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Shop Studies, the joy of creation

Discussion in 'Off Topic' started by Skittlebisquit, Apr 24, 2021.

  1. Skittlebisquit

    Skittlebisquit "..experience moments of happiness."

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    The tricky bit was a custom mod to a miller machine setup with a spoolgun to do the toolboxes. Carol built it and hes dead now so no clue. What you saw was a large knob(rheostat?) In a box on the ground side of the work circuit
    You could turn it all the way down and make it hiss like a snake, bad axe. That was the hardest comercial work i ever saw, even the boats were ez compared. The weld test at that shop was 48 inch mock up 6 inch wide strips , .100 diamond plate, continuous bead horizontal, with a spoolgun. At that shop, highway products, we only did tig for decoration
     
  2. Nitro

    Nitro Admin/Immoral Turpitude Staff Member Admin V.I.P Member

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    It's not that I don't believe you, it's that I was never able to get a suitable weld with a stick machine on sheet metal.
    The minimum recommended stick welding applications is
    18 gauge steel which is about .047" which is much thicker than a tin can and requires a 3/32 rod, good technique as well as fitment.
    I believe the recommendation is to use an AC electrode setting instead of electrode positive or negative in DC to prevent burying the slag into the weld.
    The best electric machines to learn on are stick welders, because they require good technique and hand to eye coordination,
    You could probably teach a monkey how to use a wire feeder, where it requires better skills to weld with a stick.
    The most common minimum recommended sheet steel thickness for sound stick welding is 1/16" with a 3/32 rod set at about 40 amps. Expect warp city as the heat control is near impossible with the only control is shoving more electrode into the puddle to cool it, or pulling back out to increase the heat as the arc grows longer. Tube welding will often add the challenges of off position electrode application on the fly, or multiple stop/starts which can lead to weld porosity aka bad welds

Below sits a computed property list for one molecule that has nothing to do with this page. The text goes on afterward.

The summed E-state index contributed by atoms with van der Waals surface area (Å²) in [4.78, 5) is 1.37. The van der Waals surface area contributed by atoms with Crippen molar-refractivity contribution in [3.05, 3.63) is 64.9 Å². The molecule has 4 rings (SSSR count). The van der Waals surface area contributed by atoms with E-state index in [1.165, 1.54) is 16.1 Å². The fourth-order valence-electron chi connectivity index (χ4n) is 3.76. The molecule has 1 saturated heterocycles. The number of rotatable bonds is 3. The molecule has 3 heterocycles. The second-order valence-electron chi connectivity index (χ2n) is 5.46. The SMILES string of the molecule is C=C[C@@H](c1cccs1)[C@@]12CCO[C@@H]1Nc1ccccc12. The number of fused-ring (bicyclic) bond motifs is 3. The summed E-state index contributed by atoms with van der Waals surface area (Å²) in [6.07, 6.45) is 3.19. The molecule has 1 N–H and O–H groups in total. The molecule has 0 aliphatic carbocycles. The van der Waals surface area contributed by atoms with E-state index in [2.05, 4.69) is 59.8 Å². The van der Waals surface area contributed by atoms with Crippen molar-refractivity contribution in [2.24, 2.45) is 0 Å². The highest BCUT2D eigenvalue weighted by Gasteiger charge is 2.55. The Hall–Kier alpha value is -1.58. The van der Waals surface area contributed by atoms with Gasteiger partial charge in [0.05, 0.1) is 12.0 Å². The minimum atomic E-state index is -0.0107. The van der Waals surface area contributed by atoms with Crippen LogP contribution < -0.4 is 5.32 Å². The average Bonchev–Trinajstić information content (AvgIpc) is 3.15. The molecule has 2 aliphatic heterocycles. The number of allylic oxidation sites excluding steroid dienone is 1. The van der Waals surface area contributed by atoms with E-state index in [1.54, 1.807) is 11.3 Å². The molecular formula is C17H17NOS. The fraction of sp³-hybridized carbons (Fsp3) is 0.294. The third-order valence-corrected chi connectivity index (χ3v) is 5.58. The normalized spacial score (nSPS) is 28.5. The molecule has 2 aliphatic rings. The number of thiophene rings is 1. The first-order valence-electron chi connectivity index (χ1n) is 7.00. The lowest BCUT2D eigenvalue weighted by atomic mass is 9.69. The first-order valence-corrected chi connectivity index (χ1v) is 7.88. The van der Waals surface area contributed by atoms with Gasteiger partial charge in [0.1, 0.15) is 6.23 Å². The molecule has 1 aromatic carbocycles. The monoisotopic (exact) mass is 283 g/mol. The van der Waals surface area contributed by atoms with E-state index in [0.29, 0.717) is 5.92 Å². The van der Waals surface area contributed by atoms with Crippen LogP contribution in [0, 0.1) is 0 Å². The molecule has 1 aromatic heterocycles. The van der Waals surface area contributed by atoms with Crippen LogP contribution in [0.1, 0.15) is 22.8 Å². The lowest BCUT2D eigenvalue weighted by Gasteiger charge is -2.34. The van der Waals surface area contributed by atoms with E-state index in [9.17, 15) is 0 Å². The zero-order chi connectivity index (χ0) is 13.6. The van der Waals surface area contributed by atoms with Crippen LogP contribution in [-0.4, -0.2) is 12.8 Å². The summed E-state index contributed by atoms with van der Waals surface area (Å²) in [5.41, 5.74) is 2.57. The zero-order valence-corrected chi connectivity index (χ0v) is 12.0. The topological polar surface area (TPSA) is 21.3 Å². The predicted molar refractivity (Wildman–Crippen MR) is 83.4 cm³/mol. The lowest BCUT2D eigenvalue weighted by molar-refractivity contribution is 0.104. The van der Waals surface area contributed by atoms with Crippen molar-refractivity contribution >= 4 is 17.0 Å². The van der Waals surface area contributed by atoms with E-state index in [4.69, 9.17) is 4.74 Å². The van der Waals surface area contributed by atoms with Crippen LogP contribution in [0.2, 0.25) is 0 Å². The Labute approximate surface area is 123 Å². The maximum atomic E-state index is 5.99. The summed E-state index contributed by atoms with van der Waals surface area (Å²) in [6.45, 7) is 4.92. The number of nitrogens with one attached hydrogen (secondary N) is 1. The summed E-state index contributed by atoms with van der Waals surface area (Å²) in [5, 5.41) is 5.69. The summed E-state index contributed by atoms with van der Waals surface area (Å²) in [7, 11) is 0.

Keep in mind that a tack weld is anything less than a full inch too, so sticking metal together doesn't always qualify it as a weld, it only aids in holding material position.
    Stick welding is best suited for heavier work where it's penetrating qualities excel, where wire fed machines offer pretty welds with higher transfer rates at the cost of lesser penetration.

    Most modern production sheet metal work is done with wire feed machines, either in a metallic inert gas shielded (MIG) or flux cored wire that provides a shield much like a stick electrode.
    Flux core machines excel over MIG machines in outdoor settings as the wind can often play a role in blowing the shielding gas away from your puddle on a MIG machine.
    Free oxygen is your enemy when electro-arc welding.
    The resulting welds aren't nearly as pretty as inert gas shielded ones, but very suitable for strength.
    I did a lot of ultra high vacuum chamber work where our TIG welds were leak checked with a quadrapole mass spectrometer with helium used as the test gas, so we weren't just joining stainless tubing to hold it together, our welds had to count.
    For the most part, we used a 3/32" thoriated tungsten electrode on .100" wall stainless tubing.
    The main advantage to a TIG machine is the ability to alter the amperage on the fly with either a foot pedal of an adjuster on the torch head.
    I have seen guys heli-arc weld aluminum beverage cans together, but I never really got good enough on aluminum to accomplish that feat, but I still hope to get there one day.
    A good TIG machine can be dialed back to a limiting factor of 2 amperes, and with a 1/32" tungsten sharpened properly can fusion weld as thin as .005" material.

    Electrode grind shape has an effect of arc stabilization, often sacrificing durability (too thin) for a more stable arc. The high frequency starter arc was almost powerful enough to do those welds. Those tungstens looked like sewing needles and required them to be about .010 inch or less above the work.
    Dip your tungsten and it was start over time at the grinder.
    That requires cheater lenses in your hood as well, because if you can see your puddle, you cannot weld properly ;)
     
  3. Skittlebisquit

    Skittlebisquit "..experience moments of happiness."

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    Thatsa fantastic disertation thank you so much for sharing your craft. You are like Hi_tech or expensives. Thats like aerospace stnd in tolerance n fit. The method desc is fine said.

    This unit is my oncle oscar. Its from b4 1960. The modern tech for tig is supposedly square wave. The initial OEM fitment for this item has a water jkt for tig. I nevr had a tig to wrk at home. These things were once common, its from a _______ 20210508_160257.jpg 20210508_160257.jpg
     
  4. Skittlebisquit

    Skittlebisquit "..experience moments of happiness."

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    Thatsa fantastic disertation thank you so much for sharing your craft. You are like Hi_tech or expensives. Thats like aerospace stnd in tolerance n fit. The method desc is fine said.